Na’ah Illahee Fund’s 2022 Intertribal Rights of Nature Cohort series

Movement Rights is excited to partner with these tribal community projects to further support their rights of nature work. 


Movement Rights is honored to support these Pacific Northwest tribal communities protect the sacred, strengthen sovereignty and uphold the inherent Rights of Nature.

Grant Recipients: 

Tlinget, Athabascan (AK)

Portland Urban Natives (OR)

Confederated Tribes of Colville (WA)

Lummi Nation (WA)

Nez Perce (ID)

Reconnection to Marine Mammal Hunting

Tlinget, Athabascan

Southcentral Region Alaska


“The Goal is to reconnect Indigenous people of Alaska to the marine mammals they respect, honor and actively preserve. Educate the Alaska native population on marine mammal hunting rights, traditions, regulations (state and federal). 

Actively teach stewardship of resources.”

Building Kinship: Indigenous Climate Justice Project

Portland, Oregon

Portland Urban Natives


“We seek to embed Indigenous values, knowledge and methodologies into how people (communities, agencies, businesses) interact with the land, water and beings in our urban communities to build a system of care that includes our ecosystem. We hope for implementation of these values into policies and implementation plans for land stewardship.”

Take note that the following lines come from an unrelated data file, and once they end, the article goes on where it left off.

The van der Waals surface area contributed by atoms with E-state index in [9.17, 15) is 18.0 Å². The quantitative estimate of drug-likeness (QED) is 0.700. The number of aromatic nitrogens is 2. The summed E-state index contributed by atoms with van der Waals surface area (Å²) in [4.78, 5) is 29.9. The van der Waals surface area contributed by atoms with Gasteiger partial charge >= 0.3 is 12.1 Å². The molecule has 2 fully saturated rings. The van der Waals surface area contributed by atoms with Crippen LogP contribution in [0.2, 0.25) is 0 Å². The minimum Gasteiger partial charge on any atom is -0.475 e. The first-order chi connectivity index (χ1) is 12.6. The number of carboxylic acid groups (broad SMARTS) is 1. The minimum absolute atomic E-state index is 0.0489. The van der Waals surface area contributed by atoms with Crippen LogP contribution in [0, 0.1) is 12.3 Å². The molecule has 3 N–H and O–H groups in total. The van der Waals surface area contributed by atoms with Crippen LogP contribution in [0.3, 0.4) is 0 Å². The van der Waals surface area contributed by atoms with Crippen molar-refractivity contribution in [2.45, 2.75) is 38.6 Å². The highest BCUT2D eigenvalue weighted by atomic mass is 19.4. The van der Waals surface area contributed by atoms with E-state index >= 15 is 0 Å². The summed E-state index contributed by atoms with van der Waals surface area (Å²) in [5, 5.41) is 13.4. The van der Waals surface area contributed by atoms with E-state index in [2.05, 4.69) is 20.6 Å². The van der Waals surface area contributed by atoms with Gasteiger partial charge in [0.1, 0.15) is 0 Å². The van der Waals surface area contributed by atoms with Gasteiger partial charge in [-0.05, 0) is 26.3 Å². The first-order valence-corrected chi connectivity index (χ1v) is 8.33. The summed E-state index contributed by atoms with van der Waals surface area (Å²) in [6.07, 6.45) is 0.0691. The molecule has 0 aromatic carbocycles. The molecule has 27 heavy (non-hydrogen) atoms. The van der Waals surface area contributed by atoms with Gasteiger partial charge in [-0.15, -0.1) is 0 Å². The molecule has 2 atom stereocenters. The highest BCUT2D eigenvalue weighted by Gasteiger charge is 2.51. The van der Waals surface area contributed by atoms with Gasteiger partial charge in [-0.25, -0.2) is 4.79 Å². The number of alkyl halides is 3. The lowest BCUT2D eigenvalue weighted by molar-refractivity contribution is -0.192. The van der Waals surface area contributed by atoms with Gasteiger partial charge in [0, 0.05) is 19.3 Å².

With one heart, 

we swim together

Washington State

L.I.G.H.T. Foundation serving

Confederated Tribes of Colville


“We are inspired to do this work as it is our duty and responsibility to practice our traditional teachings (tamanwit and captikwl). In order to do this we need to build allies/coalitions to codify these Traditional Teachinas into existing regulatory processes (water use, land use, zoning, forest practices, shoreline management, etc.). In addition working to educate land managers and academic institutions that Indigenous people’s native plants need culturally appropriate research support to identify climate vulnerability.”

Nimiipuu & Rights of Nature


Nimiipuu Protecting 

the Environment


“Working to protect the lands, water, forests primarily within our Treaty of 1855 area and Usual and Accustomed Places for the next generation. We want to protect the Earth and all species (animal and flora that live) and learn better methods to coexist as our role is part of nature rather than the domineering force.”

To find out more about the Na’ah Illahee Fund visit their website.

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